I am constructing a timber outbuilding with a shed roof that is cantilevered towards the peak. The main beam will support about 600 sq ft, I am keeping it a free span of 30' with no interior posts, the roof is a 6/12 pitch. I have trees that I will cut into beams onsite but I think the largest beam I can cut is 10" or 12" wide X 30" high. Can you shed any light if I am in the ballpark of making this work?
Nothing, but this is going to be cut out of high grade douglas fir logs
Hi, I can hellp
Give me a minute to read the question completely
What do you mean by cantilevered toward the peak?
Post on lower eave wall and in the middle of the building (about 2/3rds across on the side walls) and the rafters free hanging over the cant beam as they rise towards the peak, there will be no enclosed walls on this structure.
The rafters cantilever past the ridge beam?
The ridge beam spans 30'? And that is the beam you need designed?
No ridge beam, they free hang towards the peak, rafters will be 8" X 12" with purlins on top to attach roofing. Think of a boyscout emergency shelter built with a shed roof only on a much larger scale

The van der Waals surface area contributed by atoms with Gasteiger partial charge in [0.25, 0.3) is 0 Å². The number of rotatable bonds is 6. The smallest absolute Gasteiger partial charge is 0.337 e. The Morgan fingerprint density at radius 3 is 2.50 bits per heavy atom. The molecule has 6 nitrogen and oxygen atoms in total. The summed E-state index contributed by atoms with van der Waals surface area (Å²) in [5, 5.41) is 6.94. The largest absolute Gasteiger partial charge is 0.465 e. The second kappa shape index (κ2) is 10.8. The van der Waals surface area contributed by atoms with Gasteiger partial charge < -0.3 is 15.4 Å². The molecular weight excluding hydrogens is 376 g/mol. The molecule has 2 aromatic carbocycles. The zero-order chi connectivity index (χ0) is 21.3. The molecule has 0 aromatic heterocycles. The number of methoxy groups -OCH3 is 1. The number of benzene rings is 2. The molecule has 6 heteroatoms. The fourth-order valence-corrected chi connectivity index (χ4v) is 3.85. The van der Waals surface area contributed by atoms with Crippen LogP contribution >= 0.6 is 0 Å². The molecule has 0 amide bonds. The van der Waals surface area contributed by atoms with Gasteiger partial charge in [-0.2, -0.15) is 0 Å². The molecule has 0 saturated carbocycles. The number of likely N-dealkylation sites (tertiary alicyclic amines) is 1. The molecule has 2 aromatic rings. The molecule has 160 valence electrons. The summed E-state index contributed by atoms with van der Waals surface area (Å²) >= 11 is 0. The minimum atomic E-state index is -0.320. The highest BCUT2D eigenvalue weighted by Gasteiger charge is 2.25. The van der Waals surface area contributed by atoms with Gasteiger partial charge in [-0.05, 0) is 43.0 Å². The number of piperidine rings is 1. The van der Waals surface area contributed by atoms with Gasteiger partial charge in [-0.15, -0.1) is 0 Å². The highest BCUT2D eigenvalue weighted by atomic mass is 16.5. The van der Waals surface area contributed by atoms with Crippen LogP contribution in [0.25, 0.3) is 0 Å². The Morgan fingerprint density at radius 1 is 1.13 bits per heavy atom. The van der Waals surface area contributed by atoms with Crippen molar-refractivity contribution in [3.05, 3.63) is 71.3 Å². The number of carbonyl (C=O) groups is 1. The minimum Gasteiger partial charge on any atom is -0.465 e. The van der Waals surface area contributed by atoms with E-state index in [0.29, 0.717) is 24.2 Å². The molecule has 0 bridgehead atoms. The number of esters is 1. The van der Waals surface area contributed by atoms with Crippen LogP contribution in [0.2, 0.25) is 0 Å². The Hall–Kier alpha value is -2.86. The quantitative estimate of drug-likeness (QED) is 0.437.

Is it a monoslope roof?
Ok. So it starts low at the eave and slopes up to the other wall?
Now I'm with you.
and the span is 30'?
you might call it a ridge beam but it is canted over by the rafters
It's a wall, though, not a beam, right?
Yes 30' wide. Thats the width of slope and building
Ok, where are you located, so I can look at snow loading.
No wall just open working space to drive into with forklift to move products
Do you have a spacing in mind or do you want me to work that out?
Do you want to use purlins between these or just span the sheathing directly over it between adjacent beams?
I figured 600-700 sq ft of roof will be carried by the beam. the other 200 or so sq ft of roof will be carried by the lower eave posts and beams
Ok, so just one beam? Give me a few minutes to run some numbers
What type of trees do you have to cut?
Just the beam size, rafters are about 8 ft center and 4"x4" purlins that will have metal roof fastened to
Douglas fir, should make number 1 or better. I went to grading school
If you can put it as No. 1 Doug-Fir, then you can cut it 13" x 26", assuming dressed and dried dimensions of 12.5" x 25"
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That keeps deflection to span/300.
Not terribly stiff, but it's already a very big beam.
No, I would expect to have alot of bounce in it
It's just a roof, right?
It works for strength and is within acceptable limits for deflection. If you want it more stringent, let me know what kind of deflection you are looking for and I'll size it for that.
Yes, an oversized machine shed type structure. It will be open workspace to build timber frame trusses for my home, thats why its free span
This is a great service, just lets me know I am not totally unrealistic before I get complete engineering for the structure. Thanks alot
No problem. Best of luck with your project